In the country of no sleep, I’ll walk

with myself in these last stretches,

pushing a load of dirt in a wheelbarrow..
Almost winter: the ground hard and cold.

There is growth, though it’s that shade
of evergreen— of what persists from sheer,

hard-knuckled will. After rain, I know
I’ll rake the dry needles, countless

fallen asterisks of brown and pomegranate
from the Japanese maple. I don’t love

labor that seems to offer itself
only as proof of reward we can’t see,

as ticket to some afterlife. And yet I do it
anyway. Who will make toast in the morning,

put on coffee to boil, take a sleeve
of meat from ice to thaw upon the counter,

slice tomatoes into rings? I don’t know
if love is slower than time, or if happiness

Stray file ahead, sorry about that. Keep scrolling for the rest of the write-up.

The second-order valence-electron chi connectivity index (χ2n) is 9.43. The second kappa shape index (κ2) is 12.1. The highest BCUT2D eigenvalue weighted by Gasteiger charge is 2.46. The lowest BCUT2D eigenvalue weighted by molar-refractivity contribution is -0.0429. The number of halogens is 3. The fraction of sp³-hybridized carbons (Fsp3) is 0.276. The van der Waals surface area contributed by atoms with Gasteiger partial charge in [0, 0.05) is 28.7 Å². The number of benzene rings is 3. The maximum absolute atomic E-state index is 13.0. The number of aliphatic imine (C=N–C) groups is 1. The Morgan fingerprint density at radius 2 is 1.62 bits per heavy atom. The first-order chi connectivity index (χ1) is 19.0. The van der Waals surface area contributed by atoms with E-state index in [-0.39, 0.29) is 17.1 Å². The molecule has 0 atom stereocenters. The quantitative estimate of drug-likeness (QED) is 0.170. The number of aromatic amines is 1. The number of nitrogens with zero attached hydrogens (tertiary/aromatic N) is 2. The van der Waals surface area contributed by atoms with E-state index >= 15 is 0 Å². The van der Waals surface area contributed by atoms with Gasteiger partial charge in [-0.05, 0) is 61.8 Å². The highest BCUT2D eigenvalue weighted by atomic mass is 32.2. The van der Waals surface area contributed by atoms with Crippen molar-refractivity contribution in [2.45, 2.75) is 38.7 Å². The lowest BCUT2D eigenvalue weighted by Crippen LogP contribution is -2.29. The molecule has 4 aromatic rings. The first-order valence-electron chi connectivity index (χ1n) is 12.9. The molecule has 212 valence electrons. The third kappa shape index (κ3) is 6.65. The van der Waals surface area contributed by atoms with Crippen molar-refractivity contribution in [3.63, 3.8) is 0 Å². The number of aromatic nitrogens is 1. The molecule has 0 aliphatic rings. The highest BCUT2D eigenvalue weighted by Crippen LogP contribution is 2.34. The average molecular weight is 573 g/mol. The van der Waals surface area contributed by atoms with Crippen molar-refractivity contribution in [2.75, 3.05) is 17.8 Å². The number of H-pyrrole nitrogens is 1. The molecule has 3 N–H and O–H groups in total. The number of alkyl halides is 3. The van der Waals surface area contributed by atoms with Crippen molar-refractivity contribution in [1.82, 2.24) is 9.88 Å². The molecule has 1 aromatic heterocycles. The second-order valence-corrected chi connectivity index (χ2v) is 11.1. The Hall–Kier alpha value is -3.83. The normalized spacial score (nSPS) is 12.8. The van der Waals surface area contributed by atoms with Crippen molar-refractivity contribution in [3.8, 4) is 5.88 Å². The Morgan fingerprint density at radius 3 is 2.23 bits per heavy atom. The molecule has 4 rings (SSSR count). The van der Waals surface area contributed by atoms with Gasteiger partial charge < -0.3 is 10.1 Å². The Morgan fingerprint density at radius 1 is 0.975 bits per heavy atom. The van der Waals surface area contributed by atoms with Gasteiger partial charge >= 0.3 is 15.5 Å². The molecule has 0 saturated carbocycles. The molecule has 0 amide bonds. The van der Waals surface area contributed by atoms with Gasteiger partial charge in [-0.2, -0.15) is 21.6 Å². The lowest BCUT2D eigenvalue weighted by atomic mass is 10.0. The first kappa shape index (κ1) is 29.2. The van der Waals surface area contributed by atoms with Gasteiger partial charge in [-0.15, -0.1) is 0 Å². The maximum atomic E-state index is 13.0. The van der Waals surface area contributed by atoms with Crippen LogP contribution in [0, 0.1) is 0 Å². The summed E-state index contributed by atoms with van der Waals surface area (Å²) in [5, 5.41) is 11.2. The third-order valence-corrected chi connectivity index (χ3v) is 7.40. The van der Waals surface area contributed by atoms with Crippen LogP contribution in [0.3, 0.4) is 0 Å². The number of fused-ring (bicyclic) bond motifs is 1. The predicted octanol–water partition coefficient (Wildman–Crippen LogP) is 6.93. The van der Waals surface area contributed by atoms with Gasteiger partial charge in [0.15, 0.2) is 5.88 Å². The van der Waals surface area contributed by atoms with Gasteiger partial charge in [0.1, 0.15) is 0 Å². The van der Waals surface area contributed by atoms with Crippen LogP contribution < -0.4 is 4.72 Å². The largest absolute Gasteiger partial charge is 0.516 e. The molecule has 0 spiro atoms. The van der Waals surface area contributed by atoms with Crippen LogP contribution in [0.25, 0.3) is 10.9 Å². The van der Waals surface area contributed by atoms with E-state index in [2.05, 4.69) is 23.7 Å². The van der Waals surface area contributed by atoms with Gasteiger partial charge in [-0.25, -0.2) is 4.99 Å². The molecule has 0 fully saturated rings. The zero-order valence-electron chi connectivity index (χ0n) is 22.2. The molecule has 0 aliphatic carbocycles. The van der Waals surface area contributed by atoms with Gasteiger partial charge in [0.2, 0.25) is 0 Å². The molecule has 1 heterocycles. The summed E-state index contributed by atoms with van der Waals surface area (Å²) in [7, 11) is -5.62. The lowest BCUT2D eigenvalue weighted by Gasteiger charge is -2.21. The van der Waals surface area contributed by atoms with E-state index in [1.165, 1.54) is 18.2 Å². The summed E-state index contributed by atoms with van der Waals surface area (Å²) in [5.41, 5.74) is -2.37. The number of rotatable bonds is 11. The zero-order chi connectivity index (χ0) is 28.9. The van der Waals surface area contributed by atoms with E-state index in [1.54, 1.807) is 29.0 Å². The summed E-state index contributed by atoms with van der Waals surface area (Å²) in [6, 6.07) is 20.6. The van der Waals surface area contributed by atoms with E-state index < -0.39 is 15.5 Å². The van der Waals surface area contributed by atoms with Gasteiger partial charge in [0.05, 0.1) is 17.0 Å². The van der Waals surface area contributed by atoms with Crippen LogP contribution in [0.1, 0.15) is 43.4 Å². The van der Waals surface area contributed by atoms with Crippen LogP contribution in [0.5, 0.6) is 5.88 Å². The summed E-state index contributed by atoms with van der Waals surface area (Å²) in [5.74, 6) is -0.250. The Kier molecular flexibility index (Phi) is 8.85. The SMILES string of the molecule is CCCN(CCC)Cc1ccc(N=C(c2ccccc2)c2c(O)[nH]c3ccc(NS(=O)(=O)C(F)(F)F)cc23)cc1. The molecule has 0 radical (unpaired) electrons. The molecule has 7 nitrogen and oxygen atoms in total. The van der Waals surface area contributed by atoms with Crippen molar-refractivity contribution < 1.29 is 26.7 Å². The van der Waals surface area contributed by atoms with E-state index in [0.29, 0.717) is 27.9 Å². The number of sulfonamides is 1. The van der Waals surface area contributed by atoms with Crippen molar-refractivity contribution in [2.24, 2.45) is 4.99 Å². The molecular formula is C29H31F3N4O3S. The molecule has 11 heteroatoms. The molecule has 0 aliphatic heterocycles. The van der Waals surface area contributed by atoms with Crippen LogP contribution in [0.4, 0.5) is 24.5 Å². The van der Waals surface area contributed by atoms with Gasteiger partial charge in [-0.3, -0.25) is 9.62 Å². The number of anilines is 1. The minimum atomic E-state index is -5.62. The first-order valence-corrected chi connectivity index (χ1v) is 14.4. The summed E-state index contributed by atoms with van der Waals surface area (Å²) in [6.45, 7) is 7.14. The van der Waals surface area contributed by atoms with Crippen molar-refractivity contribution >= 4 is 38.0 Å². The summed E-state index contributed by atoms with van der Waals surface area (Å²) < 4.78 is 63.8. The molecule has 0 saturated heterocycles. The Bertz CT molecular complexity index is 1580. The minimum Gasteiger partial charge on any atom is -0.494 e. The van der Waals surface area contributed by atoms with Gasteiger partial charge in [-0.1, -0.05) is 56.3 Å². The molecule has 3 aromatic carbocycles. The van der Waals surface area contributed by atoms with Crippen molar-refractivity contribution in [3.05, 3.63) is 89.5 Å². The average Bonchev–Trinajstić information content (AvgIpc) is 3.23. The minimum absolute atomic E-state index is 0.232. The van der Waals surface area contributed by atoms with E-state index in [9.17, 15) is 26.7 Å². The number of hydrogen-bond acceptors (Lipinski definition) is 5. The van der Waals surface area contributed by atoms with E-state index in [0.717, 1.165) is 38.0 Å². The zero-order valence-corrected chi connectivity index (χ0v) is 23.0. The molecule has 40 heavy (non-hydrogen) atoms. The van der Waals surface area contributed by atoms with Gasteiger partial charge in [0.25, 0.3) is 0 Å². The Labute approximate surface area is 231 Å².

comes finally after the greatest,
longest sorrow. When you gather leaves

into lawn bags, if you press down, there is
still always a little room for more.

3 Replies to “In the country of no sleep, I’ll walk”

  1. This is so lovely. Having raked countless dry needles in my Tidewater boyhood, I find the imagery especially evocative. And I’ll paste “I don’t know / if love is slower than time” onto my rusty soul’s rear bumper.

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